On September 14th, Governor Jack Markell signed HB 408 that will ensure that Delaware schoolchildren receive breakfast each morning.
While schools typically serve breakfast before school starts, many students may miss this opportunity to eat breakfast for a variety of reasons, such as tight morning arrival times and the social stigma attached to the traditional school breakfast program. According to the American Academy of Pediatrics, as many as 12% of school-aged children skip breakfast.
The “Breakfast After the Bell” law will require that public and charter schools adopt proven “alternative service models” to provide breakfast to children at no cost. The program will take effect beginning with the 2017-18 school year, though some schools, such as Jones (Albert H.) Elementary School, already offer the service.
Alternatives to the traditional school breakfast service include “Breakfast in the Classroom” and “Second Chance Breakfast,” which give students the opportunity to obtain breakfast for a period of time after school starts, and “Grab and Go Breakfast,” in which breakfast items are made available at carts or kiosks in other areas of the school apart from the cafeteria.
Research has shown that students who eat breakfast at school have better attendance rates, a reduction in disciplinary problems, and improved test scores. The program is supported by Food Bank of Delaware and DSEA.
Breakfast may be available in every Delaware school, but we know that many kids who need that healthy meal to start the day still aren’t getting it – and we’re not just talking about students from needy families. We’ve seen how successful school breakfast programs can be when schools and policymakers think outside the box, and we want that success in our state. I’m looking forward to seeing other schools throughout Delaware implement a Breakfast After the Bell program to make sure that no child goes hungry.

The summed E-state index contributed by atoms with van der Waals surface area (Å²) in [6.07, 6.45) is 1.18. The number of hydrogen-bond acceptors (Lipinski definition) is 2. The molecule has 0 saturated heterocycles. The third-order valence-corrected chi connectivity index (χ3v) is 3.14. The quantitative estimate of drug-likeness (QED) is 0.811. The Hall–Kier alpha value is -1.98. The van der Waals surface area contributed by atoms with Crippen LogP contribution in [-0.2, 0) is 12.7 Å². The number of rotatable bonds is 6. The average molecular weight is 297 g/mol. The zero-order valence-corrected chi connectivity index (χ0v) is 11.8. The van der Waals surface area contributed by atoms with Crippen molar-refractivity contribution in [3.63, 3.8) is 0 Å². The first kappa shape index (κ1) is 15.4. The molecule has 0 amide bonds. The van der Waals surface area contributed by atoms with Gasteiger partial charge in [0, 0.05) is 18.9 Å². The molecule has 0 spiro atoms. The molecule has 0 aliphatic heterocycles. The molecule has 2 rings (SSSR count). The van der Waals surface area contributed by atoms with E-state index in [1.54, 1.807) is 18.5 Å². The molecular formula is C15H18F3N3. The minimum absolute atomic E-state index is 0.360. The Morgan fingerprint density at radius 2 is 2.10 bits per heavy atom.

I was thrilled to join Senator Bryan Townsend and Brookside President Vic Enos for the re-opening of the completely refurbished basketball court in Brookside at the corner of Rt 4 & Rt 72. This will give kids and adults somewhere safe to play within walking distance of their homes. Good job Brookside Community Inc!
In early August, I was thrilled to take part in the ribbon cutting for RI International recovery response center near Newark, a facility that will provide clients with a first step to recovery when they’re experiencing a substance abuse or mental health crisis.
The Newark Post reported that the center, which can accommodate 16 people at a time, operates on what CEO David Covington calls a “living room model.” The main area of the clinic looks much like a living room, with cushy chairs arranged in clusters and a television set and computers available for use. Private rooms contain recliners, not beds.
Clients – who center officials refer to as “guests” instead of “patients” – can check themselves in, be referred there by medical professionals or be dropped by police officers. The center keeps people for up to 23 hours of observation before on-duty psychologists, nurses and peer specialists determine the best next course of action.
Governor Jack Markell, Senator Chris Coons, Ambassador of Ireland to the U.S. Anne Anderson, Delaware Economic Development Office Director Bernice Whaley, Rep. Helene Keeley, Rep. Mike Ramone, and myself with company executives at AB Group Packaging welcoming them to the 24th District and celebrating the official Grand Opening of their first U.S. plant in Delaware.
AB Group Packaging, a 30-year-old Irish manufacturer of paper bags and flexible packaging products, also operates plants in Ireland, Spain and the United Kingdom. CEO Dermot Brady, who founded the company with his father in 1985, promises 87 new manufacturing jobs at the plant by 2017, and anticipates additional growth in the future.
I loved participating in Read Across America Day at the University of Delaware Early Learning Center in Newark. I was joined by Senator Bethany Hall-Long, Director of the ELC Peg Bradley and volunteers from United Way, WL Gore, Burris Logistics and Dow Chemical.
I read my favorite Dr. Seuss book One Fish, Two Fish, Red Fish, Blue Fish to a class of toddlers. I was two years old when the book was published and I still think it’s a classic.
“You’re never too old, too wacky, too wild, to pick up a book and read to a child. – Dr. Seuss